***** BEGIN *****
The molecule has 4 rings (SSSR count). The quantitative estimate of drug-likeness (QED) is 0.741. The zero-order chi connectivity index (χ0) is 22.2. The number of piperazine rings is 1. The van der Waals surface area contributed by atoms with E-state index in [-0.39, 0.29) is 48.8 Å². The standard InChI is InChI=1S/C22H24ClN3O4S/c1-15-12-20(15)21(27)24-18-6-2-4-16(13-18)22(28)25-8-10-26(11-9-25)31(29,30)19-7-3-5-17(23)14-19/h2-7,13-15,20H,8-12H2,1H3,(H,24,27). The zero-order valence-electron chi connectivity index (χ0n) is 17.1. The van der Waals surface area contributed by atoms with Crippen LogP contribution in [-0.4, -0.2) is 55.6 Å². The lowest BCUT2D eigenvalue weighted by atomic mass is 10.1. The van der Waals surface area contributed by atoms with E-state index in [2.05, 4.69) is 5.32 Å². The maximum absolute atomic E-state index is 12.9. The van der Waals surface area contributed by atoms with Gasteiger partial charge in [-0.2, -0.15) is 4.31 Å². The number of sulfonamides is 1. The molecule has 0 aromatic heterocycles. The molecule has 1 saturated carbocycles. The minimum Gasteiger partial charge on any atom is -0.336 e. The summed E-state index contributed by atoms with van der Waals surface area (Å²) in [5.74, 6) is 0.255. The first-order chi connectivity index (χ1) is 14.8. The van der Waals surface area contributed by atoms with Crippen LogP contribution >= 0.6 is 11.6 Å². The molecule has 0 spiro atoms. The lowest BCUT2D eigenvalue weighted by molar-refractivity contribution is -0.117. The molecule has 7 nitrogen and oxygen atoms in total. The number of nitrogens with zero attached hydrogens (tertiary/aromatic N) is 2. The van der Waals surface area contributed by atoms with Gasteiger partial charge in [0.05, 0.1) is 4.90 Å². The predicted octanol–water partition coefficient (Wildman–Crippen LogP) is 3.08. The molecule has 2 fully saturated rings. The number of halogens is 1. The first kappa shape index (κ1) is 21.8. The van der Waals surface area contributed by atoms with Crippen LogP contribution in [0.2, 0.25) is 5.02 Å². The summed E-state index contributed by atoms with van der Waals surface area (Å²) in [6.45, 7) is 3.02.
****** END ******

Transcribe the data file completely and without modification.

The molecule has 4 rings (SSSR count). The quantitative estimate of drug-likeness (QED) is 0.741. The zero-order chi connectivity index (χ0) is 22.2. The number of piperazine rings is 1. The van der Waals surface area contributed by atoms with E-state index in [-0.39, 0.29) is 48.8 Å². The standard InChI is InChI=1S/C22H24ClN3O4S/c1-15-12-20(15)21(27)24-18-6-2-4-16(13-18)22(28)25-8-10-26(11-9-25)31(29,30)19-7-3-5-17(23)14-19/h2-7,13-15,20H,8-12H2,1H3,(H,24,27). The zero-order valence-electron chi connectivity index (χ0n) is 17.1. The van der Waals surface area contributed by atoms with Crippen LogP contribution in [-0.4, -0.2) is 55.6 Å². The lowest BCUT2D eigenvalue weighted by atomic mass is 10.1. The van der Waals surface area contributed by atoms with E-state index in [2.05, 4.69) is 5.32 Å². The maximum absolute atomic E-state index is 12.9. The van der Waals surface area contributed by atoms with Gasteiger partial charge in [-0.2, -0.15) is 4.31 Å². The number of sulfonamides is 1. The molecule has 0 aromatic heterocycles. The molecule has 1 saturated carbocycles. The minimum Gasteiger partial charge on any atom is -0.336 e. The summed E-state index contributed by atoms with van der Waals surface area (Å²) in [5.74, 6) is 0.255. The first-order chi connectivity index (χ1) is 14.8. The van der Waals surface area contributed by atoms with Crippen LogP contribution >= 0.6 is 11.6 Å². The molecule has 0 spiro atoms. The lowest BCUT2D eigenvalue weighted by molar-refractivity contribution is -0.117. The molecule has 7 nitrogen and oxygen atoms in total. The number of nitrogens with zero attached hydrogens (tertiary/aromatic N) is 2. The van der Waals surface area contributed by atoms with Gasteiger partial charge in [0.05, 0.1) is 4.90 Å². The predicted octanol–water partition coefficient (Wildman–Crippen LogP) is 3.08. The molecule has 2 fully saturated rings. The number of halogens is 1. The first kappa shape index (κ1) is 21.8. The van der Waals surface area contributed by atoms with Crippen LogP contribution in [0.2, 0.25) is 5.02 Å². The summed E-state index contributed by atoms with van der Waals surface area (Å²) in [6.45, 7) is 3.02.